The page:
We can believe that real rape is completely different, and we cannot compare colloquial language and humor to a tragedy like that, and we can believe that young men understand the distinction and know very well that rape is wrong. We can also believe that young men know what rape even is and that no means no, that they understand that consent is. (We can also stupidly think that a song called “Blurred Lines” is not about rape, but then you’re taking your ignorance to a whole new level.) We can fool ourselves to believe all that.

We all want to believe that.

We all want to believe that rapists do not get high fives or fist pumps after taking advantage of a girl. We all want to believe that the average male and a rapist are completely different people–that rapists are anomalies,  just dark, unstable individuals with issues that move them to behave the way they do. But then we hear about things like the Steubenville rape case, in which what appeared to be average, decent young men raped a young woman, and then they actually bragged and fraternized about it via YouTube videos and texts and honestly did not understand that what they had done was actually, seriously rape. They treated like some sort of Call of Duty round and didn’t realize the severity of their actions. Now they’re living with the consequences of their arrogance and ignorance, and a girl will have baggage and trauma in tow for the rest of her life, and (I hope) we realize that perhaps equating rape with victory could be more subversive than we originally thought.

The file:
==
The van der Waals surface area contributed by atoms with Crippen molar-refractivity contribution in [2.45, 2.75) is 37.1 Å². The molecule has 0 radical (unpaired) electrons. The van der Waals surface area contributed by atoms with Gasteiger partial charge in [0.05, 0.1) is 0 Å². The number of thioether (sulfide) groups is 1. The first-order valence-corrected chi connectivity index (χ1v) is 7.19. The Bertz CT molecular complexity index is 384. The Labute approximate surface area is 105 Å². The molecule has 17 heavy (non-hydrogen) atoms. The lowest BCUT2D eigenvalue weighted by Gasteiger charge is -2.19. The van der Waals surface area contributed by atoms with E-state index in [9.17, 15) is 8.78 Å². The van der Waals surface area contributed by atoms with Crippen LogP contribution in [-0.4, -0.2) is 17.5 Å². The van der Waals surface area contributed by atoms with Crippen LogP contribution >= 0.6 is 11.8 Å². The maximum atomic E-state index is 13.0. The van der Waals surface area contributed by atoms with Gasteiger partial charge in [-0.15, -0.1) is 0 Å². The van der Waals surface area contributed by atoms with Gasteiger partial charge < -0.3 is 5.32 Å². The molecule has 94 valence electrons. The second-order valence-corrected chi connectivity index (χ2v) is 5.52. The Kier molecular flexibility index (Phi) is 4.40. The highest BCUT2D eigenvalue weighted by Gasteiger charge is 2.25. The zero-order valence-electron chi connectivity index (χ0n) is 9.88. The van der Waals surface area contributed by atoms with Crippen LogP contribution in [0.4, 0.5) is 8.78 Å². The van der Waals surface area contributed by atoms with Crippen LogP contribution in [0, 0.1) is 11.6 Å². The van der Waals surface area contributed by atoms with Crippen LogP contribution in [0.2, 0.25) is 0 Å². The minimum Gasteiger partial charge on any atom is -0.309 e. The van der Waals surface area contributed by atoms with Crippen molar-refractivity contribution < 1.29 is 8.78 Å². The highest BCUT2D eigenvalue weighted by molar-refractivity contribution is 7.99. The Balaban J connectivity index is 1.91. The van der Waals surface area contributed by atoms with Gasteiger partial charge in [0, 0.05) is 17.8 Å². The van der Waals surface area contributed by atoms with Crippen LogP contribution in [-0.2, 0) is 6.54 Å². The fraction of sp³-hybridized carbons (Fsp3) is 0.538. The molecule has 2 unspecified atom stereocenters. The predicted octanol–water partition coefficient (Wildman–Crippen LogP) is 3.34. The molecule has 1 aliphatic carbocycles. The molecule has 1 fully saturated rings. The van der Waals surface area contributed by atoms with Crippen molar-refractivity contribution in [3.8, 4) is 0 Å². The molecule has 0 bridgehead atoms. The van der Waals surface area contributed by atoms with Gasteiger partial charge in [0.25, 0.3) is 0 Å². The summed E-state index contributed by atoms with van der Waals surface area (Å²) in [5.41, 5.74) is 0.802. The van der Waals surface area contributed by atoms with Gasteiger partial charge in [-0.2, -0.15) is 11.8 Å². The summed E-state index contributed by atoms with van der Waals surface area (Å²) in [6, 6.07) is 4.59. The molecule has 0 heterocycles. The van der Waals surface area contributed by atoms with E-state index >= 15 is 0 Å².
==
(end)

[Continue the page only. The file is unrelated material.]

Now, hear me clearly: I don’t believe that every man is a rapist. I don’t believe that every man condones rape. I don’t believe that the average decent guy is intentionally encouraging or propagating rape by telling rape jokes or laughing at them.